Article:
Richard Billingham - Art as Coping Strategy?

I had never heard of Richard Billingham before and watched an artist talk in which he talks about his work and how he became a photographer. Billingham started taking photos of his father in order to have material to turn into paintings. From there on he photographed his family and the life they lived. Billingham's father was an alcoholic, unemployed and in a complicated relationship with his mother. The images give a very intimate insight in Billingham's parents, the way they lived and their relationship. After these projects Billingham went on photographing landscapes, his home town and animals in the zoo. 

What struck me most about the way Billingham talks about his work, is the distant, formal and non judgemental approach he has towards his own family. I kept on wondering how it was possible to speak in such a matter of factly way about an obvious troubling childhood, full of problems and struggles. Billingham talks about art being a way to escape his life. How he would go to the library as a child and look at paintings all the time. Even when he is photographing and filming his own family, he focuses on 'thinking formally, always trying to make a picture'

In the beginning of the talk, Billingham mentions that the concept of prison was appealing to him in the sense that in his parents' home, everybody could always just walk in and out without questioning. I think that this is reflected in the subjects that he photographs as well, like his father who stayed in a room, the behaviour of animals in prison and even the landscapes at night.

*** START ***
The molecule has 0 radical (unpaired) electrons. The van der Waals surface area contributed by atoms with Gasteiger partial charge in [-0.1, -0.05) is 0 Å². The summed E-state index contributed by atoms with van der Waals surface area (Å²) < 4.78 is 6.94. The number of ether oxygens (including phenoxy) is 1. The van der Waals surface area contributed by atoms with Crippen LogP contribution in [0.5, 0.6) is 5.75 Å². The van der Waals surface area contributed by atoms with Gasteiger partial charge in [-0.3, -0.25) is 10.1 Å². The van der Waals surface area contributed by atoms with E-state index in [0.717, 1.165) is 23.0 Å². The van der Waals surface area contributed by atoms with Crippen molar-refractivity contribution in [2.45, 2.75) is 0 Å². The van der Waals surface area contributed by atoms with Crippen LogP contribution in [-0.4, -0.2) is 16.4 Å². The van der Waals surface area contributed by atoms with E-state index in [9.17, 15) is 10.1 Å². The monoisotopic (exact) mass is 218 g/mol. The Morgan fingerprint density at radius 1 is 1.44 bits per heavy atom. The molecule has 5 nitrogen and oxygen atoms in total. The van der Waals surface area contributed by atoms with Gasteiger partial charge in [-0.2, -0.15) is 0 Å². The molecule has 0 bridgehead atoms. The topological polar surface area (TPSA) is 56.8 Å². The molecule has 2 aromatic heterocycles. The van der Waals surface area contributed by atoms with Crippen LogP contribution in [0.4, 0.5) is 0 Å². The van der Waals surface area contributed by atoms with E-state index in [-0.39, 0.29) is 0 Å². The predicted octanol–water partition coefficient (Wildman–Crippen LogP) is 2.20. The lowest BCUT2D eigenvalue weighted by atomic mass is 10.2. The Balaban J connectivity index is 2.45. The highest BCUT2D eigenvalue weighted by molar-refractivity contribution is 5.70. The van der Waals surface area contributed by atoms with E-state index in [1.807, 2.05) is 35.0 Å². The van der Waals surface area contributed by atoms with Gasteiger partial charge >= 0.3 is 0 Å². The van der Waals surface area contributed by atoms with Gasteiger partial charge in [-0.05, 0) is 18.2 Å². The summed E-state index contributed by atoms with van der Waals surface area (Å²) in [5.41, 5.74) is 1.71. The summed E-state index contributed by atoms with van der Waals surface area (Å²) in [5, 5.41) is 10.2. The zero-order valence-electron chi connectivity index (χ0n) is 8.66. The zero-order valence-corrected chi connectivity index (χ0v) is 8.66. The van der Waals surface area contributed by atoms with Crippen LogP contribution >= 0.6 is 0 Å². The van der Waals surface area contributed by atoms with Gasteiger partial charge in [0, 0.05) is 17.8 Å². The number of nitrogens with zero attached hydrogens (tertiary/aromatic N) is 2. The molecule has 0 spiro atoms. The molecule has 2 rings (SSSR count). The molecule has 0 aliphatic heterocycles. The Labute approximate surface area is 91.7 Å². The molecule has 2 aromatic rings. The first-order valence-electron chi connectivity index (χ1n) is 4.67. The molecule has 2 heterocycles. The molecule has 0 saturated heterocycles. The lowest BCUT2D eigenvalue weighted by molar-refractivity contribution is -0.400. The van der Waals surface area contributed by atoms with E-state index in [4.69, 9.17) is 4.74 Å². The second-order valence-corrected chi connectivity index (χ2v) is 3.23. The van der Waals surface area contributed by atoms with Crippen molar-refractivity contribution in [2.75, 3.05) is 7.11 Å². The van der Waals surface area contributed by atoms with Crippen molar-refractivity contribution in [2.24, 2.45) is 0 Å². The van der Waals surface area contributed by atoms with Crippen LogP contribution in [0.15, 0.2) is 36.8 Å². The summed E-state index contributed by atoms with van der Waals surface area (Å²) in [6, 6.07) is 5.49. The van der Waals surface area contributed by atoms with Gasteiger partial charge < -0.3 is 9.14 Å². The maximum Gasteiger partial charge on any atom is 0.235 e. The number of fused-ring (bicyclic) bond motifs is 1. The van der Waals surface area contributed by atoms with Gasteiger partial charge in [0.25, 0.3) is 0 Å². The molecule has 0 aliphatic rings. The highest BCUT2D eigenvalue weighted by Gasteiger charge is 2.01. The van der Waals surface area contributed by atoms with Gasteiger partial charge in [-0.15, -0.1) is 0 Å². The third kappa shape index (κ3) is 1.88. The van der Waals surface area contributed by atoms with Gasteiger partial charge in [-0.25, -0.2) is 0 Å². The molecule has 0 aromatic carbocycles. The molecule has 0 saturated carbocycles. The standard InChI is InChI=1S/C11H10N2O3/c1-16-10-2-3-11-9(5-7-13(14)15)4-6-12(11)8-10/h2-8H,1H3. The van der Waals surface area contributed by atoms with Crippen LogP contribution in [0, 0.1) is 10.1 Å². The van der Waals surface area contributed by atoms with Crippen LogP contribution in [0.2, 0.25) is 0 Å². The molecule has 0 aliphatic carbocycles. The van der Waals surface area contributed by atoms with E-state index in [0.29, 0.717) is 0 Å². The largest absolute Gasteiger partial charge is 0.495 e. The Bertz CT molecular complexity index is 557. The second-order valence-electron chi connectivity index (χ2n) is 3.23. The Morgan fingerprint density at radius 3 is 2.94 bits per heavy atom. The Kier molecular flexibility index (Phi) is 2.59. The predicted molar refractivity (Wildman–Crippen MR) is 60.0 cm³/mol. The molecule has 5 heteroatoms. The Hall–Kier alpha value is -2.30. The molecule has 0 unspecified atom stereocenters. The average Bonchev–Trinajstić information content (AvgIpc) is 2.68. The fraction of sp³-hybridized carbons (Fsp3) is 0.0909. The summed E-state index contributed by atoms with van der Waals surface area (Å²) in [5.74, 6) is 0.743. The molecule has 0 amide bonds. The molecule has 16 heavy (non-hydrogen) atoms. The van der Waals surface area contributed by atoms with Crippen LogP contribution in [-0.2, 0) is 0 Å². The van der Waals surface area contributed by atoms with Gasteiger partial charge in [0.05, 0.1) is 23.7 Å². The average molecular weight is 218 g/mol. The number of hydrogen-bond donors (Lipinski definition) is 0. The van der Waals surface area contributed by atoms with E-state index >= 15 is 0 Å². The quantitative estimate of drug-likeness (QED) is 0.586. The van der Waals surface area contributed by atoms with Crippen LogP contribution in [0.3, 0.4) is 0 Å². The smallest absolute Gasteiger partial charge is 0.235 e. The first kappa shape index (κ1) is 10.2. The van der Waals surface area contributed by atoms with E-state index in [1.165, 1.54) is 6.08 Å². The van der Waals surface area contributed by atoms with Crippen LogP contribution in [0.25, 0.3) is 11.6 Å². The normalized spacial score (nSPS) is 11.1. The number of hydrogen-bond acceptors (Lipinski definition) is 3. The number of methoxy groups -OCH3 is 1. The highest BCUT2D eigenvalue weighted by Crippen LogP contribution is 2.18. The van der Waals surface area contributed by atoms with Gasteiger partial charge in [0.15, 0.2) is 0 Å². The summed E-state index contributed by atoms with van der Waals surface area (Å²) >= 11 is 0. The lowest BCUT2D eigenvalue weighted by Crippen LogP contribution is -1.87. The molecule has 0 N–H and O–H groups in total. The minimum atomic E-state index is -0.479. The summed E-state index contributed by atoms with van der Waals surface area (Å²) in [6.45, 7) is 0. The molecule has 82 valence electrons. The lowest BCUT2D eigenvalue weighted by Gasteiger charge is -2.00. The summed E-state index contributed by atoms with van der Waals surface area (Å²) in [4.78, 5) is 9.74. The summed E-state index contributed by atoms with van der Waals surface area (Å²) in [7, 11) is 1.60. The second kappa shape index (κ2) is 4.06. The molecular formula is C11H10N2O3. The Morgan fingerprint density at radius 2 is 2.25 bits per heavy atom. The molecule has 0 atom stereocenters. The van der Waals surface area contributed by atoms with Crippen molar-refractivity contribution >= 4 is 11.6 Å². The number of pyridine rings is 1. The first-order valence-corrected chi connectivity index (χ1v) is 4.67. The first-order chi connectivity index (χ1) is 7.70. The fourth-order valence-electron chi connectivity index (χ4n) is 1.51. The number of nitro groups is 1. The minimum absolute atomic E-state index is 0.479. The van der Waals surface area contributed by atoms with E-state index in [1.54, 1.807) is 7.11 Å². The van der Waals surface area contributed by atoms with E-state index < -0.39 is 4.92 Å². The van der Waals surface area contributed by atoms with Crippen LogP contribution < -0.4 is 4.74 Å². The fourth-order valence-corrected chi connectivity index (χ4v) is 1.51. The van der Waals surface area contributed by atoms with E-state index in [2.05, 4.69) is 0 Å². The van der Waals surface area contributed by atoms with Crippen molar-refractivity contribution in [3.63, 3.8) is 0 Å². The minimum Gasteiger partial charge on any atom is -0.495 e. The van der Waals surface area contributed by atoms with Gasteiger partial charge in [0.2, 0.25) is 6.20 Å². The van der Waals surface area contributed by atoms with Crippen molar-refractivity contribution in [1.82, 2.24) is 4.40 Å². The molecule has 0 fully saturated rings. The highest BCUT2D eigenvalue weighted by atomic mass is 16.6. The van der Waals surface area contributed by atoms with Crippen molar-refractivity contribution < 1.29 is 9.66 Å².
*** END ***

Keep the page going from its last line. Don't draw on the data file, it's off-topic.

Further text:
Billingham's non-judgemental and formal approach to his work makes him almost seem indifferent to his own emotions and experiences of the situations that he photographs. I feel that besides his work being a narrative about his family, the quality and formality of working also show that the making of the work itself was a way for him to rise above his upbringing and childhood. 

In answering the question whether in his work he breaches the privacy of his family and whether it effects him personally, he answered that he hopes that 'the subject matter is protected by the quality of art'. In other words, you can rise above your emotions and personal attachments by creating good art. He said that 'he does get sad when he looks at the images that were not published and displayed'. When the form and quality of the images are not there, the guard of art falls away and he starts to feel his inner emotions and pain. 

Chobi Mela VIII (2013) Richard Billingham: Artist Talk@ Chobimela VII. Available at: (Accessed: 21 March 2016).